Mykhailo Skop (aka #NEIVANMADE)
A native of Lviv, Mykhailo Skop is an interdisciplinary artist and art critic. He is working towards a Ph.D. at Lviv National Academy of Arts, with easel graphics, digital art, wall painting, and multimedia installation as his primary media. Since the outbreak of the full-scale invasion, Mykhailo has been reflecting on iconic images and symbols of the Russian-Ukrainian war in his works. He also works with the issues of propaganda and stereotypical images of Ukrainians abroad. The artist believes in the power of visual signs and images through which you can speak to people anywhere in the world, bypassing language barriers. He uses religious, mystical, and mythological motifs to represent ‘extraordinary’ reality. His images are inspired by folk Ukrainian wood carvings, traditional icon painting, and Francisco Goya's series of etchings, "The Disasters of War." Mykhailo has participated in many exhibitions and projects, including Ukraine War Posters (Lviv Art Center, Ukraine; Reykjavík SIM Gallery, Iceland, 2023), Ukraine. Under a Different Sky (Ujazdowski Castle Centre for Contemporary Art, Warsaw, Poland, 2022), WAR DIARIES (The Why Not Gallery, Tbilisi, Georgia, 2022), Poster Art For Ukraine (Wilma Theater, Philadelphia, USA, 2022), and others.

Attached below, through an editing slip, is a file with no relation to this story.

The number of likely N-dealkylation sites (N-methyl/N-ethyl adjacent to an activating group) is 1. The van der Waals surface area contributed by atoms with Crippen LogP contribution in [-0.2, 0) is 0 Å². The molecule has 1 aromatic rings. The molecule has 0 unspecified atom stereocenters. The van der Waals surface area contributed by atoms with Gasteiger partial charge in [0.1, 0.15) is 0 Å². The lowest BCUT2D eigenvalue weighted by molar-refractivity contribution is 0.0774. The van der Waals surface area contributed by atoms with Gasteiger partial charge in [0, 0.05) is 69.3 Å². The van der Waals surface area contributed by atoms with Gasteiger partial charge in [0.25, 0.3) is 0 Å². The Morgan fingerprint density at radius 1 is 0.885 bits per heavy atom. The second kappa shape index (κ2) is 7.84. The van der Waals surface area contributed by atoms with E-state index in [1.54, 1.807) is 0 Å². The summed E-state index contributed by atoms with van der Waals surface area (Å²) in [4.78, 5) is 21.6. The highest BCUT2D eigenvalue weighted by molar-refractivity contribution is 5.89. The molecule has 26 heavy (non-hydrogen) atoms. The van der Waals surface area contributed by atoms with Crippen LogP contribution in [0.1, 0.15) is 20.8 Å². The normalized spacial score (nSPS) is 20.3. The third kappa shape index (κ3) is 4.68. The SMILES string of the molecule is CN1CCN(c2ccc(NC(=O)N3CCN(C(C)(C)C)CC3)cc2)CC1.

The caption on the poster, “And we will show brothers that we are of the Cossack nation,” comes from Ukraine’s national anthem. The artist portrays a scene from street protests in Kherson, a major city in the south of Ukraine, and the first one to fall to the Russian troops. After the city was occupied, hundreds of people would gather bravely in the central square every day (sometimes up to 2,000 people), chanting and holding Ukrainian flags, to protest against the occupation. The locals took to the streets in defiance of the eight-month-long occupation, cut off from news of the outside world, without a cell signal, and in the conditions of intense Russian propaganda and relentless persecutions. Kherson was liberated on November 9-11, 2022.
Bakhmut, a town on the frontline in the Donetsk region in the east of Ukraine, has been a site of relentless fighting between the Armed Forces of Ukraine and the Russian troops. The intensity of battles in Bakhmut and on its outskirts has been compared to World War I and II. The poster shows a courageous Ukrainian warrior clutching, barehanded, two heads of the eagle from Russia’s coat of arms. The eagle symbolizes the aggressor country, powerful but ultimately helpless before the fearless (even if wounded) warrior. The metaphor also has another, more literal meaning: Ukraine is getting a lot of weapons from its allies, but it’s still not enough for an effective defense and counteroffensive. However, Ukrainian soldiers continue fighting—only the toll of deaths and injuries and civilian suffering are very high.